Consumers say they want more environmentally friendly clothing, but will they pay for it?
Denise N. Green, an associate professor of fiber science and apparel design at Cornell University in Ithaca, New York, said the answer is often no.
“Gen Z — they say, study after study, survey after survey, more than any other generation — they’re saying they want sustainable fashion, and more than any other generation they are the biggest segment of the population buying fast fashion,” she said.
In 2022, a global sustainability study conducted by consulting firm Simon-Kucher & Partners found that younger generations in the U.S. are more inclined to care about sustainability. About 54% of Gen Z (ages 18-24) and 57% of millennials (ages 25-39) said sustainability is important to them.
Yet, those generations are the leading consumers of fast fashion. In ThredUp’s 2022 Gen Z Fast Fashion Report, 72% of college students reported having shopped fast fashion in the past year.
Green, who is the director of Cornell’s fashion and textile collection, said that while her students say sustainability is important, there are two main hurdles to putting their beliefs into action: affordability and strong social media influences.
Cost is the biggest driver
Shikha Jain, the head of Simon-Kucher & Partners Boston office, said one reason for the disconnect between consumer sentiment and purchasing behavior is affordability. The firm’s 2022 global sustainability study found that 33% of people believe sustainable alternatives are too expensive.
“If Gen Z does not have the kind of purchasing power they need, then they are going to trade-off between price and quality,” she said. “Sustainability is important, but price and quality are always going to be the most important value drivers.”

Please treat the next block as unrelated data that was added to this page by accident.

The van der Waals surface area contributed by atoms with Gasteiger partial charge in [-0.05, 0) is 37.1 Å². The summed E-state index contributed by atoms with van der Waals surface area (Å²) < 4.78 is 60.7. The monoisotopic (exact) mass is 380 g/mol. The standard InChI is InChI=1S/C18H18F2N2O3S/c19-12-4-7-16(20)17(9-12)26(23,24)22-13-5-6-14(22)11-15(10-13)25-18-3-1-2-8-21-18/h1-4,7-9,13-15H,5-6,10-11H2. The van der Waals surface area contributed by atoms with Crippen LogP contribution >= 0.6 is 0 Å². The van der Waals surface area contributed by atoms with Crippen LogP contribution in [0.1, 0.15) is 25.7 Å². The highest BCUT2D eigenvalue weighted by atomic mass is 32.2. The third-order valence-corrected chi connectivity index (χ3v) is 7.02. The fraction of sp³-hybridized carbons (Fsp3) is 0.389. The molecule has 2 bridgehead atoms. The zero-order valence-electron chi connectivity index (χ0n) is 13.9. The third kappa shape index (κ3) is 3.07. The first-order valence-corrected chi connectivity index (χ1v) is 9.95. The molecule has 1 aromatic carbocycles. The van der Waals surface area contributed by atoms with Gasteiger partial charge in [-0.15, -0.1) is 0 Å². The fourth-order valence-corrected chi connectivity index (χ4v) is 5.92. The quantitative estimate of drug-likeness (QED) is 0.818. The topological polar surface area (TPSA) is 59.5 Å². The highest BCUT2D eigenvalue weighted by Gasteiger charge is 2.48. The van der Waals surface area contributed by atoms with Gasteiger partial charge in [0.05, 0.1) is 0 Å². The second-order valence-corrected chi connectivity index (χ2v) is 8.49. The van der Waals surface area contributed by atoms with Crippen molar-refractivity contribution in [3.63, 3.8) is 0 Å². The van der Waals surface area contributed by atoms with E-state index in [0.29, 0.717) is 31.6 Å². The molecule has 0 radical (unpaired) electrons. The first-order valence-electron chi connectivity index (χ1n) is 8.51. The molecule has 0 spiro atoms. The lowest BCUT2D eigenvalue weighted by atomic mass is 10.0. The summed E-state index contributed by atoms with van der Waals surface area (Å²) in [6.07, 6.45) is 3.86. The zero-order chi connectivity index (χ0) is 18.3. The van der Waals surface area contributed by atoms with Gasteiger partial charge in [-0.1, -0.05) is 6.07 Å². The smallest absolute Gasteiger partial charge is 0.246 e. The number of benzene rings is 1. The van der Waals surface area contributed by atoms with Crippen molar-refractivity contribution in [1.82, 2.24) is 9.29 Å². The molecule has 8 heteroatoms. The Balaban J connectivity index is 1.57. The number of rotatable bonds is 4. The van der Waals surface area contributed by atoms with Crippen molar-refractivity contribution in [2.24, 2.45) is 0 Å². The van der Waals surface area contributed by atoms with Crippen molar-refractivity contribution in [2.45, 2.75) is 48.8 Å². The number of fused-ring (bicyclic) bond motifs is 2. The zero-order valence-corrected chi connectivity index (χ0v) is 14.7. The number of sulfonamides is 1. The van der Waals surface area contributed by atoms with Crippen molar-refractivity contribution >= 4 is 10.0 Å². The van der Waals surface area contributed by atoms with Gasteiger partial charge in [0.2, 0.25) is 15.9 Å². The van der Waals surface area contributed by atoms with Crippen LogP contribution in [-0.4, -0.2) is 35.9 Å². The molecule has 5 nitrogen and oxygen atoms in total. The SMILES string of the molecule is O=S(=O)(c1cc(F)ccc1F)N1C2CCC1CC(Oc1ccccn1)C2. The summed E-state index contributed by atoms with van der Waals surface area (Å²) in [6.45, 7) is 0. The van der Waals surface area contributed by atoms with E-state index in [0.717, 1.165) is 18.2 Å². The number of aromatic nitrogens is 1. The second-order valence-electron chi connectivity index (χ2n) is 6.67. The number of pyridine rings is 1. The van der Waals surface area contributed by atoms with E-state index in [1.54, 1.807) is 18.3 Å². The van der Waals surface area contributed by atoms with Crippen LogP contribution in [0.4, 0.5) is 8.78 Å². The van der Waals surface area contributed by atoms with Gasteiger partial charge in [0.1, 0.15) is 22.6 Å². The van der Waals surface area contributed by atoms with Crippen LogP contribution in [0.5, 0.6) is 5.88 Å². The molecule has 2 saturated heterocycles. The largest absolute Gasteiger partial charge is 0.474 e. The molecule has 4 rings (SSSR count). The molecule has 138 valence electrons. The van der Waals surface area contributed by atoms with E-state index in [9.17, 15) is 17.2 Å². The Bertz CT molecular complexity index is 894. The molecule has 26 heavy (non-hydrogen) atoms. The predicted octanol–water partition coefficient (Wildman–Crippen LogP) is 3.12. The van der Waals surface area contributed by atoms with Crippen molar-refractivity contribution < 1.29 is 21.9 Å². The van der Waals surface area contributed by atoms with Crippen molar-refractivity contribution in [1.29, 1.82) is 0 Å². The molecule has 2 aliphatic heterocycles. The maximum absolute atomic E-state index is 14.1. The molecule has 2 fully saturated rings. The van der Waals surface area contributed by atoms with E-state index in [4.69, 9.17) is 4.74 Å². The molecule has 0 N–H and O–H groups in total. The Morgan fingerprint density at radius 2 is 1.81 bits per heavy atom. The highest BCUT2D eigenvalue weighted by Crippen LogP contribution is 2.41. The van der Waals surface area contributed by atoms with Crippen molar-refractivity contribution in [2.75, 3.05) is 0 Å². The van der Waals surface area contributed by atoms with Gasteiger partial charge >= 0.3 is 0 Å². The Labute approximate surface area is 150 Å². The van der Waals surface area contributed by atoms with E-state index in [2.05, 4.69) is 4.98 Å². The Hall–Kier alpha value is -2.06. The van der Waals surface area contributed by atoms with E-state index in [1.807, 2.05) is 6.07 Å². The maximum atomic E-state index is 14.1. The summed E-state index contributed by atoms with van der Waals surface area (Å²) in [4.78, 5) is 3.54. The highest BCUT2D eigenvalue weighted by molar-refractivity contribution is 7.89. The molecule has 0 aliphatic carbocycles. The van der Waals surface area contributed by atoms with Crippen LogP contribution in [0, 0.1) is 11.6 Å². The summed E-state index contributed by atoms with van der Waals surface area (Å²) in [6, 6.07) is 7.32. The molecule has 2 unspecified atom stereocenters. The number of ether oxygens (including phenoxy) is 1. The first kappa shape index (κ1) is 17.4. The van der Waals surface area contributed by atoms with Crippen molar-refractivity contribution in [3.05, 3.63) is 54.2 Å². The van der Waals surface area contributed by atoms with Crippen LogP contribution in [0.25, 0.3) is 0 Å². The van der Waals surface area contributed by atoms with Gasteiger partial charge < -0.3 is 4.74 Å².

Yet when given a choice and enough information, Karla Martin, managing director of Deloitte’s fashion apparel and footwear practice, said that at the same price point, consumers do show some intent to be more sustainable.“When the information is easily available, they will opt for sustainable purchases,” she said.
When it comes to Gen Xers and baby boomers, there’s less of a disconnect between what they say they want and what they do, but that doesn’t mean they’re more sustainable. They’re just more honest about it.
In that Simon-Kucher & Partners study, only 45% of baby boomers (those born between 1946-1964) and 52% of Gen X (people born between 1965-1980), said they care about sustainability.
It seems they care a little less about sustainability, but Martin said, “[Their] sentiment is closer to actual purchasing behavior.”
Yet the differences are slight. In a Simon-Kutcher & Partners’ global sustainability study from the previous year, 33% millennials said they actively chose a sustainable alternative when available, while just under a third of the combined population of boomers and Gen Xers — between 24% to 29% — were likely to choose sustainable alternatives.
Jain said there was also only a slight difference when looking at incomes, with higher earners about 6% more likely to be sustainable than middle and lower income earners.
Social media matters
The high consumption of fast fashion among Gen Z consumers is driven by social media, said Martin. “If you look on social media, it’s like, click to buy this cute $15 dress,” she said. “That may be affordable and it’s easy to come by. It’s probably not the most sustainably made garment that you are going to get.”